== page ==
To write is to think about writing.
Who wrote that? It’s not a new thought, by any stretch of the imagination. People have been discussing about ‘the act of writing’ since ancient times, making the topic part of a rich tradition stretching back to the ancient Greek rhetoricians.
But what is it about the writing process that is so important—apart from its obvious use as a tool for record-keeping? Why have humans been talking about writing for so long?
Plato’s dialogue Phaedrus provides us with an early glimpse of how these conversations would have gone in ancient times. In the Phaedrus, Plato’s ever-present interlocutor Socrates recounts a fable where the ibis god Theuth brings writing to the king of Egypt:
“O King, here is something that, once learned, will make the Egyptians wise and will improve their memory; I have discovered a potion for memory and for wisdom.” —Socrates in Phaedrus, 274e
In this passage, Plato associates writing with memory in a very ambiguous way; it’s a characterization that’s inspired many interpretations over the centuries (for one of my favourites, read Jacques Derrida’s essay “Plato’s Pharmakon”). Plato’s characterization touches on the idea of history (as collective/ collected memory) and, for most educated ancients, this would’ve been the obvious purpose of writing: writing was one of the few ways for an individual to leave behind a legacy.
Today’s world of social media, digital photography, and blogging makes leaving a legacy easy. Using writing to leave your mark on history is harder, however, thanks to all the noise. So why are we still doing it? Are there simply more pragmatic reasons for it, or is there something about ‘the act of writing’ that continues to inspire people to “take up the pen”—or, more accurately, to pull out their laptop?
I like to believe the latter. Modern society tends to fetishize the various habits and rituals that accompany the act of writing—a sure sign that it continues to wield some mysterious power over us. One brilliant example of this is that stage in the career of every famous writer, where some magazine publishes an article discussing their writing idiosyncrasies.
“When I’m in writing mode for a novel, I get up at 4:00 am and work for five to six hours. In the afternoon, I run for 10km or swim for 1500m (or do both), then I read a bit and listen to some music. I go to bed at 9:00 pm. I keep to this routine every day without variation.”
—Haruki Murakami in The Paris Review
People love obsessing over these mundane details. Some writers have a prefered place to write: one particular room in their house or a favourite coffee shop. Some can only write on specific models of typewriters, others must compose early drafts longhand. Often a particular time of day allows them to write more easily. Or a specific exercise regime will permit better creativity.
Whatever the case, you’re tempted to ask: why do we care?
Because all writers want to unlock the secret to ‘great writing’.
And here’s the real secret: there’s no such thing as ‘great writing’. Writing only becomes great when others acknowledge it to be great. Until such a time, it’s just writing.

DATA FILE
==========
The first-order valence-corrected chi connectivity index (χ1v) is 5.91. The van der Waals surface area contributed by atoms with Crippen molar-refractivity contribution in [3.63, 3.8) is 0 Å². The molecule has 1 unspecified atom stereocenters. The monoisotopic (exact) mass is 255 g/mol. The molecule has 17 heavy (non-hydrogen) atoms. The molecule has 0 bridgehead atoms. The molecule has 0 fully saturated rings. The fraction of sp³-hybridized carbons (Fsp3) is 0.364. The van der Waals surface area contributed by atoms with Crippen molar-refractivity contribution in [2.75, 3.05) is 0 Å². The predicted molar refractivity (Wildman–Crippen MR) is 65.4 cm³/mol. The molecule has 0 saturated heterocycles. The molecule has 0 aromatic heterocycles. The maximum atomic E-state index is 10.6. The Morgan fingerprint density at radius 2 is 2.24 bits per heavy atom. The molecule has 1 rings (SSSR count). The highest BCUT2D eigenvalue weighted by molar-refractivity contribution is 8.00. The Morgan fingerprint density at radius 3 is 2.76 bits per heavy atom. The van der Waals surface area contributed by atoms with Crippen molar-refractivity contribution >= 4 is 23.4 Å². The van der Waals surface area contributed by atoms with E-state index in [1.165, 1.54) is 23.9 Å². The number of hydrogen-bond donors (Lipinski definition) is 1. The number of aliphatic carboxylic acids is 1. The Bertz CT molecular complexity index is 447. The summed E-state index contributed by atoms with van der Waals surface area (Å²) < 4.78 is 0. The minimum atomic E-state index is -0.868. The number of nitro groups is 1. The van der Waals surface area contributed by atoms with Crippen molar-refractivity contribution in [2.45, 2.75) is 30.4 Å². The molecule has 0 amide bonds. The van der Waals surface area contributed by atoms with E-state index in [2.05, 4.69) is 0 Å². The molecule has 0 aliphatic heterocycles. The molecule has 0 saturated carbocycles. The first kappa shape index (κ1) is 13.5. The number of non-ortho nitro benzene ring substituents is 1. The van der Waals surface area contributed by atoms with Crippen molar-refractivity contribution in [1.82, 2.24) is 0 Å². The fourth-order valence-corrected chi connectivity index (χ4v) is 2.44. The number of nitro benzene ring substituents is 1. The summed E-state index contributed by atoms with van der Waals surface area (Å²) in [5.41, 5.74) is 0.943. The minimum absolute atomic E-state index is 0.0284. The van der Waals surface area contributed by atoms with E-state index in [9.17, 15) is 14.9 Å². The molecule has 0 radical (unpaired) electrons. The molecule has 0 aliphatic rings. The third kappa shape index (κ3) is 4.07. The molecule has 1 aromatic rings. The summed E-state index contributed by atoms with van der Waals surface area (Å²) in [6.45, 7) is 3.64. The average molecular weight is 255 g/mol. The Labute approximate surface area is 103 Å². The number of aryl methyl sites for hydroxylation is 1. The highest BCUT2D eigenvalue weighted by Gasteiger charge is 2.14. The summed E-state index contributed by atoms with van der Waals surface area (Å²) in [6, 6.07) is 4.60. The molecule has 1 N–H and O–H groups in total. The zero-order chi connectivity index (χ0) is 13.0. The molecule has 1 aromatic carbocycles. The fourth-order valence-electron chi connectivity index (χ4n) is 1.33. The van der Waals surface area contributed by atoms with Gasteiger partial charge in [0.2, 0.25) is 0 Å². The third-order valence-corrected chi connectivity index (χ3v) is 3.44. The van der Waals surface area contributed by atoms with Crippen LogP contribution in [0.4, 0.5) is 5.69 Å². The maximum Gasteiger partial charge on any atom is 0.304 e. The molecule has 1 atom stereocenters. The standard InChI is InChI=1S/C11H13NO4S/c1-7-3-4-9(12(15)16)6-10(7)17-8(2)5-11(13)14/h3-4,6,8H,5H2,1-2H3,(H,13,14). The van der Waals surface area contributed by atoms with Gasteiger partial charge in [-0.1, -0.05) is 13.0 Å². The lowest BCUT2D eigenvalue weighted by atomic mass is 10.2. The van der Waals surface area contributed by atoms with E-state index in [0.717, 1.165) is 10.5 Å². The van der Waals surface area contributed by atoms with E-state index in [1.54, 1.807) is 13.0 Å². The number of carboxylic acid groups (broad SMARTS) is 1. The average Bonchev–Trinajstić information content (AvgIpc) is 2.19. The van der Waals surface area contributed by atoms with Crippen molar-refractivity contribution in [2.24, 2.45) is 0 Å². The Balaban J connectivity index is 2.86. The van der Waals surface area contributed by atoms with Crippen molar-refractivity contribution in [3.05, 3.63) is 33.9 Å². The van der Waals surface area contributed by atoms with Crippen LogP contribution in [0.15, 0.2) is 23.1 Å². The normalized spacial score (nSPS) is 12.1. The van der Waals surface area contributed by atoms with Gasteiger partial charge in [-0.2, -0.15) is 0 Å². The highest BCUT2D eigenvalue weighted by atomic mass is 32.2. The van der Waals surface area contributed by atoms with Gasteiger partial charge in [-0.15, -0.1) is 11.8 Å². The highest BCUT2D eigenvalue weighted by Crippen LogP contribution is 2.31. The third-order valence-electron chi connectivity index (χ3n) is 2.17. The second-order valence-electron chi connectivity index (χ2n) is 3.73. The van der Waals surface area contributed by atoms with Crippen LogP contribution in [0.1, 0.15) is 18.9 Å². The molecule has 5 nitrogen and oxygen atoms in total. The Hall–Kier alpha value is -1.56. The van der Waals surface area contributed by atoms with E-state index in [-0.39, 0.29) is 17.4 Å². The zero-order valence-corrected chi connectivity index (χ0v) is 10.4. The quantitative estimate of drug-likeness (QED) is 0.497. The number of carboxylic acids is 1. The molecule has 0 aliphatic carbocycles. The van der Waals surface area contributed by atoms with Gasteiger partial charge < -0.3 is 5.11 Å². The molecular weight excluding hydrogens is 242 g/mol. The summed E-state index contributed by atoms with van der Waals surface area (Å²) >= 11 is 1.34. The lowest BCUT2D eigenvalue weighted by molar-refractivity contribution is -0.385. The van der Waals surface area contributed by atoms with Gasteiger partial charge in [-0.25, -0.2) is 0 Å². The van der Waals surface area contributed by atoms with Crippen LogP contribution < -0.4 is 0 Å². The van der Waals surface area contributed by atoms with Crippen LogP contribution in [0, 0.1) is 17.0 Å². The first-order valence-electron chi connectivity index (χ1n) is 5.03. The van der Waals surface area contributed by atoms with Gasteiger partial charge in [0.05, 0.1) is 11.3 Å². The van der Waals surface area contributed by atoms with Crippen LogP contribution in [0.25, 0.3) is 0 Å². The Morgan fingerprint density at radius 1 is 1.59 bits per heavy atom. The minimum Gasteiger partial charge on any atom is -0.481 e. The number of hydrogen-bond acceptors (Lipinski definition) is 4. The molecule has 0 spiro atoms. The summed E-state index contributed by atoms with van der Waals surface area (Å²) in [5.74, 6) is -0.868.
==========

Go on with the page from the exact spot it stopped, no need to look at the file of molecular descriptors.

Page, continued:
Another modern trend are writers who write obsessively about ‘the act of writing.’ Karl Ove Knausgaard is a great example of this, particularly in the New York Times-published pieces about his travels through America. Knausgaard’s “bare-all” style of narrative does more than just sell his family’s personal lives in some Faustian bargain for literary success. It turns the act of writing into a process of myth-making that’s both tedious and epic by turns.
Knausgaard’s writing circles back an early literary trend that began with Beat writers like Ken Kesey and Jack Kerouac. This generation of authors clung to the idea that experience is necessary for great writing. You have to live something before you can write about it.
But while figures like William S. Burroughs created writing-worthy experiences through sexual and pharmacological experimentation, Knausgaard just writes about the mundane. And it works, because what the Beats really got right was not the subject matter, but their process…
There’s no greater glory, it seems, than writing about something truly badass that you, or people you know, have done—and this holds true from Hemingway all the way back to Homer. Writing was creating reality TV before reality TV was ‘a thing’.
Ultimately, all writing is autobiography. This isn’t a new idea either, but it’s true on a couple of levels. First, all writing is forced to draw from your experience in some way; whether that experience comes from watching a TV show or from your fever dreams. You can’t write about something you have no framework for imagining. Second, you have to think through an idea before you can write about it—re-imagining the scenario as you plot out its linguistic depiction.
This inherent autobiographical tendency makes writing a supreme act of ego. The writer is basically standing there shouting, “Look at me, I am here! Pay attention to my thoughts!”
So is writing just a big ego trip then?
I don’t think so. In my mind, ‘the act of writing’ is synonymous with self-examination. It may be a supreme act of ego, but it’s a self-directed act of the ego—a person’s attempt to inspect and witness themselves (to a greater or lesser degree).
To write is to think deeply and intentionally about ourselves. And I think we keep doing this because, to quote Socrates again, “the unexamined life is not worth living.” And that’s why we are still writing, several millennia later—and why we’ll keep writing.
Thanks for reading! 🙂